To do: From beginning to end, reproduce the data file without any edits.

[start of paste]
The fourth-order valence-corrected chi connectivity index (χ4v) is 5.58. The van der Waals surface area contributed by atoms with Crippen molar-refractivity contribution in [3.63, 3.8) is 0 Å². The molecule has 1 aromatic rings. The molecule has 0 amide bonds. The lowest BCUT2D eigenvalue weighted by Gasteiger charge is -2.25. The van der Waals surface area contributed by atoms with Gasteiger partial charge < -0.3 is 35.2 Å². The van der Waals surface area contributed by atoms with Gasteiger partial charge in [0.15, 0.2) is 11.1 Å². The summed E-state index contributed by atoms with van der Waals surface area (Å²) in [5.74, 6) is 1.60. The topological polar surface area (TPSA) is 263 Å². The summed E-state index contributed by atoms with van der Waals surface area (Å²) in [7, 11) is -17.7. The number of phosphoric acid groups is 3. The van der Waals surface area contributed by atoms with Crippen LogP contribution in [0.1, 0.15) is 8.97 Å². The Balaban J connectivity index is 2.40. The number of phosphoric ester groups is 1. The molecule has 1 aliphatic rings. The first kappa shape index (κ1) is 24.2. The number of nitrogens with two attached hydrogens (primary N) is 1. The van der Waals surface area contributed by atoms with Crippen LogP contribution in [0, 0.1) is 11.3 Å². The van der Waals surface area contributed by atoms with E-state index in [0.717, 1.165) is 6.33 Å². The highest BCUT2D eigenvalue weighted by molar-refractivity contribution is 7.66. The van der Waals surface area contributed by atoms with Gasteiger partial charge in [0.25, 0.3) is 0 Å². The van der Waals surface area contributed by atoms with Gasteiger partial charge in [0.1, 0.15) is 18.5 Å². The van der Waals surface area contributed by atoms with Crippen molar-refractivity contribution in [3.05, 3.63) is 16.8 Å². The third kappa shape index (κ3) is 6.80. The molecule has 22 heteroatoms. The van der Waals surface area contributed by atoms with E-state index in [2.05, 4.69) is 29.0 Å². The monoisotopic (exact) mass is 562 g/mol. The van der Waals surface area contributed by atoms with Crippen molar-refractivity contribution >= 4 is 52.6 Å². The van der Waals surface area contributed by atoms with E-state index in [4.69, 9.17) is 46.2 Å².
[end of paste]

The fourth-order valence-corrected chi connectivity index (χ4v) is 5.58. The van der Waals surface area contributed by atoms with Crippen molar-refractivity contribution in [3.63, 3.8) is 0 Å². The molecule has 1 aromatic rings. The molecule has 0 amide bonds. The lowest BCUT2D eigenvalue weighted by Gasteiger charge is -2.25. The van der Waals surface area contributed by atoms with Gasteiger partial charge < -0.3 is 35.2 Å². The van der Waals surface area contributed by atoms with Gasteiger partial charge in [0.15, 0.2) is 11.1 Å². The summed E-state index contributed by atoms with van der Waals surface area (Å²) in [5.74, 6) is 1.60. The topological polar surface area (TPSA) is 263 Å². The summed E-state index contributed by atoms with van der Waals surface area (Å²) in [7, 11) is -17.7. The number of phosphoric acid groups is 3. The van der Waals surface area contributed by atoms with Crippen LogP contribution in [0.1, 0.15) is 8.97 Å². The Balaban J connectivity index is 2.40. The number of phosphoric ester groups is 1. The molecule has 1 aliphatic rings. The first kappa shape index (κ1) is 24.2. The number of nitrogens with two attached hydrogens (primary N) is 1. The van der Waals surface area contributed by atoms with Crippen LogP contribution in [0, 0.1) is 11.3 Å². The van der Waals surface area contributed by atoms with E-state index in [0.717, 1.165) is 6.33 Å². The highest BCUT2D eigenvalue weighted by molar-refractivity contribution is 7.66. The van der Waals surface area contributed by atoms with Gasteiger partial charge in [0.25, 0.3) is 0 Å². The van der Waals surface area contributed by atoms with Gasteiger partial charge in [0.1, 0.15) is 18.5 Å². The van der Waals surface area contributed by atoms with Crippen molar-refractivity contribution in [3.05, 3.63) is 16.8 Å². The third kappa shape index (κ3) is 6.80. The molecule has 22 heteroatoms. The van der Waals surface area contributed by atoms with E-state index in [2.05, 4.69) is 29.0 Å². The monoisotopic (exact) mass is 562 g/mol. The van der Waals surface area contributed by atoms with Crippen molar-refractivity contribution >= 4 is 52.6 Å². The van der Waals surface area contributed by atoms with E-state index in [4.69, 9.17) is 46.2 Å².